It is important to think about the extent to which consumers are willing to change their buying habits, because local food production means that there is no longer an unlimited supply of everything. What if bananas, avocados and mangos can no longer be imported all year round? Should the horticultural sector consider growing these types of fresh produce locally? And what are consumers willing to pay for such locally grown products?

Globalization for local food supply

Now that borders are becoming increasingly apparent and not all products can be shipped around the world as before, the horticultural sector must realize that profitability is not the only aspect. It is important that we, the industry, make choices from a business perspective. The coronavirus crisis offers the sector new prospects. Suppose that you had the opportunity – with support from banks or government as necessary – to invest again. Would you invest in the business as it stood before the crisis? Or would you invest in a business that is future-proof? Even though many growers are currently operating in survival mode, they also need to keep thinking about their business continuity after the coronavirus crisis. Is a local business abroad an option? Or should they be offering more diversity and start to grow a wider choice of products? Banks and governments play an important role in this by giving horticultural entrepreneurs the opportunity to move with the times.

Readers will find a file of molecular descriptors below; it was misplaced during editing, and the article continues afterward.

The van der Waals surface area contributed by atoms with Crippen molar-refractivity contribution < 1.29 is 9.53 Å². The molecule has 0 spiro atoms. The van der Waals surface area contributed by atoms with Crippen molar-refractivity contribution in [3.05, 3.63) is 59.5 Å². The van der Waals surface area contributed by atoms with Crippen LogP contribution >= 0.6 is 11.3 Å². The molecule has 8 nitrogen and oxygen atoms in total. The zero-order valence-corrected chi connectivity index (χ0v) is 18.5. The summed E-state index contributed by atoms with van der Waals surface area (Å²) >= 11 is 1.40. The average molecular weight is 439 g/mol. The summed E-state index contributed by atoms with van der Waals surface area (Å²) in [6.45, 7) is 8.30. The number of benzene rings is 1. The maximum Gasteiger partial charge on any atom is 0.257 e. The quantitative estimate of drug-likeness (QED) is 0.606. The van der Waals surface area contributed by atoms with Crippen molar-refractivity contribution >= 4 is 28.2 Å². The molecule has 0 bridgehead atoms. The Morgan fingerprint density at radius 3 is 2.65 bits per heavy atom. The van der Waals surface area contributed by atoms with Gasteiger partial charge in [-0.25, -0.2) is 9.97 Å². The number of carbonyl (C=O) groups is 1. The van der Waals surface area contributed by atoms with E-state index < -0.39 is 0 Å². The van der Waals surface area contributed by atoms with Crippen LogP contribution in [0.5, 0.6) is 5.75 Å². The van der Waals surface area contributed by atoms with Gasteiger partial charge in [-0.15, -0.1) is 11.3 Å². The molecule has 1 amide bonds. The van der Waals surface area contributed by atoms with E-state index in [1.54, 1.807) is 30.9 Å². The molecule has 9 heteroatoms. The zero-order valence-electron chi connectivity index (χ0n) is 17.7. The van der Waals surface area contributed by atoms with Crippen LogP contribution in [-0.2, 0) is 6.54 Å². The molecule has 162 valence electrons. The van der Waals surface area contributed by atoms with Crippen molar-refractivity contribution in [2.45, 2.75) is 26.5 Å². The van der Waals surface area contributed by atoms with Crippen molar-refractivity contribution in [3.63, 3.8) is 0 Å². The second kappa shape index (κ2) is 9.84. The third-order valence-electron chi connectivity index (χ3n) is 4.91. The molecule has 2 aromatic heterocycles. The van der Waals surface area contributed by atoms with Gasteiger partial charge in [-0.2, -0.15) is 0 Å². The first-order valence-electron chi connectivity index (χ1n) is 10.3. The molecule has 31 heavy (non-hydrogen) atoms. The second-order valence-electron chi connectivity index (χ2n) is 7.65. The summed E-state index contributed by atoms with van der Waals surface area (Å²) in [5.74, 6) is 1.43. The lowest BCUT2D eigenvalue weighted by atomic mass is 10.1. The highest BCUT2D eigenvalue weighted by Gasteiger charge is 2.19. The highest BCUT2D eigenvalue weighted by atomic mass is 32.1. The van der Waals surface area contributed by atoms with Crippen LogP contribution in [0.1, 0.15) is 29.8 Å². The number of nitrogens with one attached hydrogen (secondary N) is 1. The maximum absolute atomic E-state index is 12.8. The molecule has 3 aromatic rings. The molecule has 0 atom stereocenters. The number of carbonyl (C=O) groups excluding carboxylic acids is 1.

Converting specialized knowledge into concrete solutions

Growers and suppliers had ideas about producing food locally before the pandemic broke out, of course. The aim to increase local food production has been around for a long time, and horticultural companies around the world are opening up local branches to gain a foothold in the market. That’s not always easy, but growers nowadays benefit from better and faster support and can largely run their operation remotely. Fewer on-site visits are necessary to provide technical support, which saves on time and transportation. The intelligent control systems help to automate people’s ‘green fingers’ and companies can grow high-quality crops without qualified growers always having to be present. The key to success here is, without doubt, specialized knowledge. This allows data to be converted into valuable information and effective control systems that help growers to optimize their business. Without specialized knowledge, data is nothing more than a stockpile of information.

Who will take the first step?

The transition from ‘unlimited availability, anytime and anywhere’ to ‘locally grown fresh produce’ will not happen without help. Consumers can influence demand. Growers can influence supply. But who will take the first step? If growers want to initiate this change, they will have to look beyond borders to form collaborative partnerships with one another. It sounds almost paradoxical: globalizing horticulture to provide a local and sustainable food supply.